Dolores Urbieta is a Mathematics Professor at South Mountain Community College. She empowers her students through her teaching. By using principles of Algebra, she assures her students that they can become successful in her class and in their future.
Dolores Urbieta was born in 1970 at Tempe Saint Luke’s. She is the oldest of five siblings. Throughout Dolores’ childhood she grew up around lots of family and it continues in her life today. The men in her family made a strong impact in her life by showing her hard work. For others the value of hard work is something that comes naturally, but for some it needs to be taught and developed. For Dolores and her siblings, it was both. Throughout her life she learned many things because of her diligence.
In 1954, Dolores’ grandfather started a family business in South Phoenix on Broadway and 11th St. called Precision Auto Parts. It is now run by her father and uncle. Her grandfather even worked on Malcolm X’s car at one point.
Dolores graduated from Xavier High School then went on to Arizona State University, where she double majored in Math and Engineering. During her time at Arizona State University, she got her bachelor’s degree in Mathematics in 1994. In December of 1996, she received her Master’s in Educational Leadership. She met her husband at Arizona State University during her last semester. She also volunteered to become a math tutor at St Mary’s Elementary. She then got a job at the Arizona State University downtown center as an educational program consultant from 1994 to 2000. She worked with K-12 math teachers, modeled the math lessons, and taught the classes. That is where she found her love for teaching. Teaching math became her passion.
Having grown up in the area, Dolores she decided to start looking into teaching at South Mountain Community College. In the summer of 2004, her aunt Dr. Yvonne Montiel -a long-time Reading Faculty at SMCC- introduced her to John D. (JD) Mildrew who was the Division Chair of Math, Science, and Engineering Division. Urbieta started at South Mountain Community College January of 2005, but her first week was marked by loss. JD Mildrew passed away with cancer. That led Urbieta to Dr. Teresa Leyba Ruiz who is currently the president of Glendale Community College. Dr. Ruiz took Urbieta under her wing and became her mentor. From January of 2005 to August of 2009 Dolores was an adjunct at SMCC, mostly teaching at night. During those years Dr. Ruiz gradually helped her apply for jobs. Then in August of 2009, Urbieta got a full-time job at Chandler-Gilbert Community College, where she worked until 2011. Deep down, Urbieta always wanted to go back to South Mountain Community College. She loved Chandler-Gilbert and their great math faculty and learned a lot of great teaching strategies there. But, Urbieta felt called back to her neighborhood. She felt needed at South Mountain Community College. So, she transferred back to South Mountain Community College as a Residential Faculty in January of 2012. Later, she received the John & Suanne Roueche Excellence Award in 2014 but her greatest achievements is seeing her students still on campus and chipping away towards their goals.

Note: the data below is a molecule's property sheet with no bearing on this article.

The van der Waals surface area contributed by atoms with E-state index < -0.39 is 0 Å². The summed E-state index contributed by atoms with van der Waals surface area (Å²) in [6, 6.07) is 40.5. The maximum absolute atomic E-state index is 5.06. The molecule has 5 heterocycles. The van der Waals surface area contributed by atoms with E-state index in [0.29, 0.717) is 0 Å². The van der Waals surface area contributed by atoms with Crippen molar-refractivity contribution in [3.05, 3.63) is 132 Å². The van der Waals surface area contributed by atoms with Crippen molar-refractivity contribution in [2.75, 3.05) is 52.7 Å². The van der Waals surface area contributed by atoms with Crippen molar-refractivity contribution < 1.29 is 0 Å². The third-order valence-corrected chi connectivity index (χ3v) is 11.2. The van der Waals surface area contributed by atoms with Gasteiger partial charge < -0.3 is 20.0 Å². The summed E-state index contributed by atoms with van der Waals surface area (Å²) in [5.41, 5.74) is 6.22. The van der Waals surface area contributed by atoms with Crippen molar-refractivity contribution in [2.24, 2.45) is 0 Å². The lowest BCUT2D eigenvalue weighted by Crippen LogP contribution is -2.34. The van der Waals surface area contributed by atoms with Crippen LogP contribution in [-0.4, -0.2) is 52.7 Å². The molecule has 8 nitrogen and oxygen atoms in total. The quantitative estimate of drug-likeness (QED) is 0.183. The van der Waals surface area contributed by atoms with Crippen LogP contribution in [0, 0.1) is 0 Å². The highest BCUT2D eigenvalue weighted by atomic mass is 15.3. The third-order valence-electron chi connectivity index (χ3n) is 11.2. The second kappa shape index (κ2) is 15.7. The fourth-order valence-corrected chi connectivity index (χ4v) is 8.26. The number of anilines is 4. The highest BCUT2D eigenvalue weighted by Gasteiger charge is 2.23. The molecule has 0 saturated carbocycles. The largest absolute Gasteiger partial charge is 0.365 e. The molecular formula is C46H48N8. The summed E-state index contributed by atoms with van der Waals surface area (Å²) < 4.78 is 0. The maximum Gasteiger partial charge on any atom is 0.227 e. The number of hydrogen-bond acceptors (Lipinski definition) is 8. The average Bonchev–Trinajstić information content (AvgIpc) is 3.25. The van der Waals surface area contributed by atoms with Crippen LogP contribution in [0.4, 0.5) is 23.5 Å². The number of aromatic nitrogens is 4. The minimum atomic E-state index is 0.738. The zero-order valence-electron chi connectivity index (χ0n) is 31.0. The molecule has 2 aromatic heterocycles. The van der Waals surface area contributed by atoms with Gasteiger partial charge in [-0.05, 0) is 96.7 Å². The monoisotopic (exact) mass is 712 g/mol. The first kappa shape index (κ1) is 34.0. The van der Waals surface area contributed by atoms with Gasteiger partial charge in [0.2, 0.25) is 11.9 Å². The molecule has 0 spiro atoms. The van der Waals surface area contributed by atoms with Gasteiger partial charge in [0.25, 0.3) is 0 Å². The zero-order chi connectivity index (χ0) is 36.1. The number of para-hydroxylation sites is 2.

One of Urbieta’s favorite memories during her time at Arizona State University was driving past the Baseline flowers on her way home. At their height, the Nakagawas and Kishiyamas (Japanese-American families who owned the flowers) maintained over 300 acres of gorgeous flowers. The fields were a tourist attraction. During Urbieta’s drive back home from ASU, she could smell the flower fields on the north side and the citrus smell of the trees on the south side of Baseline Road. At the time, Baseline was a two lane road. One way going east and the other way going west. Her classes at the time ended in the evening, so she usually drove by the fields at night. Baseline being up high, she was able to see the city lights. It was dark and cool, she felt so lucky seeing something so beautiful on her way home. Dolores would sometimes stop by and buy flowers, but her favorite part about the fields were the citrus smell from the blooming citrus trees. Now the flowers fields are gone and replaced by a charter school, a Circle K, and different neighborhoods.
Urbieta is continuing her education and has recently started a doctorate program at Northern Arizona University. She values r education and credits her grandfather for affording her the opportunity. Her grandfather migrated to the United States, physically crossing the Rio Grande for a better future. He later served in the military, and instilled a sense of commitment to education. Urbieta is in the second generation in her family to go to college. Her children are also pursuing their education.
Urbieta believes there is a lot of untapped resources and potential at South Mountain Community College and in South Phoenix. She sees South Mountain Community College serving a highly technical world in the future. Dolores plans to stay at South Mountain Community College for another fifteen years as a full-time and maybe teach part-time right after she retires. She wants her students to achieve their goals part way there and then have them take somebody with them. Whether their family or friends, because it is not about you.
Student Researchers: Elijah Durias & Eduardo Ortiz Rosas, Fall 2019